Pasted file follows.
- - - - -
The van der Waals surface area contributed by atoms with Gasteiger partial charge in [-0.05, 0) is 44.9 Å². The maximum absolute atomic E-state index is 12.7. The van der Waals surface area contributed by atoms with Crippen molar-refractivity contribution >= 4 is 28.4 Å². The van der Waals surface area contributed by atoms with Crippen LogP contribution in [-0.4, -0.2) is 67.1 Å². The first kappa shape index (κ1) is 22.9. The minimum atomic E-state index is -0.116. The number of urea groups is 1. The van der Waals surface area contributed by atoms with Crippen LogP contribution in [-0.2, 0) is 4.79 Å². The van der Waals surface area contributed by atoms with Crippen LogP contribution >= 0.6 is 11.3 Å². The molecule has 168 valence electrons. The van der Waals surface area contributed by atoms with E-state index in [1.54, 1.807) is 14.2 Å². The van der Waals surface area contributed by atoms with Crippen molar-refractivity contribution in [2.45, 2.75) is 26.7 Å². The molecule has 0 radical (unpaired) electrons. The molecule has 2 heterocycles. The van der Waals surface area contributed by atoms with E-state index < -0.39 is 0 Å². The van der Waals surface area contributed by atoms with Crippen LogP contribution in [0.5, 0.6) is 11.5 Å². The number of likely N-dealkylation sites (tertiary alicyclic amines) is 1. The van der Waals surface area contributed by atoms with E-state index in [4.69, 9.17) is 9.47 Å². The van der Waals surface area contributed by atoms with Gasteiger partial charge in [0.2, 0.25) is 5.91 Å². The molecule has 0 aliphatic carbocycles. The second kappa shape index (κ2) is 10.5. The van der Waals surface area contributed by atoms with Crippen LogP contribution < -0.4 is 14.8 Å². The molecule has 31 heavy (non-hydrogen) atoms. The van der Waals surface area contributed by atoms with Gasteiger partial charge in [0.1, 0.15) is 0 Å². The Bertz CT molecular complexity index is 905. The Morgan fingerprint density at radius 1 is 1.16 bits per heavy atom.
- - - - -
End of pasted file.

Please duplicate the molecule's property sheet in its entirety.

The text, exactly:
The van der Waals surface area contributed by atoms with Gasteiger partial charge in [-0.05, 0) is 44.9 Å². The maximum absolute atomic E-state index is 12.7. The van der Waals surface area contributed by atoms with Crippen molar-refractivity contribution >= 4 is 28.4 Å². The van der Waals surface area contributed by atoms with Crippen LogP contribution in [-0.4, -0.2) is 67.1 Å². The first kappa shape index (κ1) is 22.9. The minimum atomic E-state index is -0.116. The number of urea groups is 1. The van der Waals surface area contributed by atoms with Crippen LogP contribution in [-0.2, 0) is 4.79 Å². The van der Waals surface area contributed by atoms with Crippen LogP contribution >= 0.6 is 11.3 Å². The molecule has 168 valence electrons. The van der Waals surface area contributed by atoms with E-state index in [1.54, 1.807) is 14.2 Å². The van der Waals surface area contributed by atoms with Crippen molar-refractivity contribution in [2.45, 2.75) is 26.7 Å². The molecule has 0 radical (unpaired) electrons. The molecule has 2 heterocycles. The van der Waals surface area contributed by atoms with E-state index < -0.39 is 0 Å². The van der Waals surface area contributed by atoms with Crippen LogP contribution in [0.5, 0.6) is 11.5 Å². The number of likely N-dealkylation sites (tertiary alicyclic amines) is 1. The van der Waals surface area contributed by atoms with E-state index in [4.69, 9.17) is 9.47 Å². The van der Waals surface area contributed by atoms with Gasteiger partial charge in [0.2, 0.25) is 5.91 Å². The molecule has 0 aliphatic carbocycles. The second kappa shape index (κ2) is 10.5. The van der Waals surface area contributed by atoms with Crippen LogP contribution < -0.4 is 14.8 Å². The molecule has 31 heavy (non-hydrogen) atoms. The van der Waals surface area contributed by atoms with Gasteiger partial charge in [0.1, 0.15) is 0 Å². The Bertz CT molecular complexity index is 905. The Morgan fingerprint density at radius 1 is 1.16 bits per heavy atom.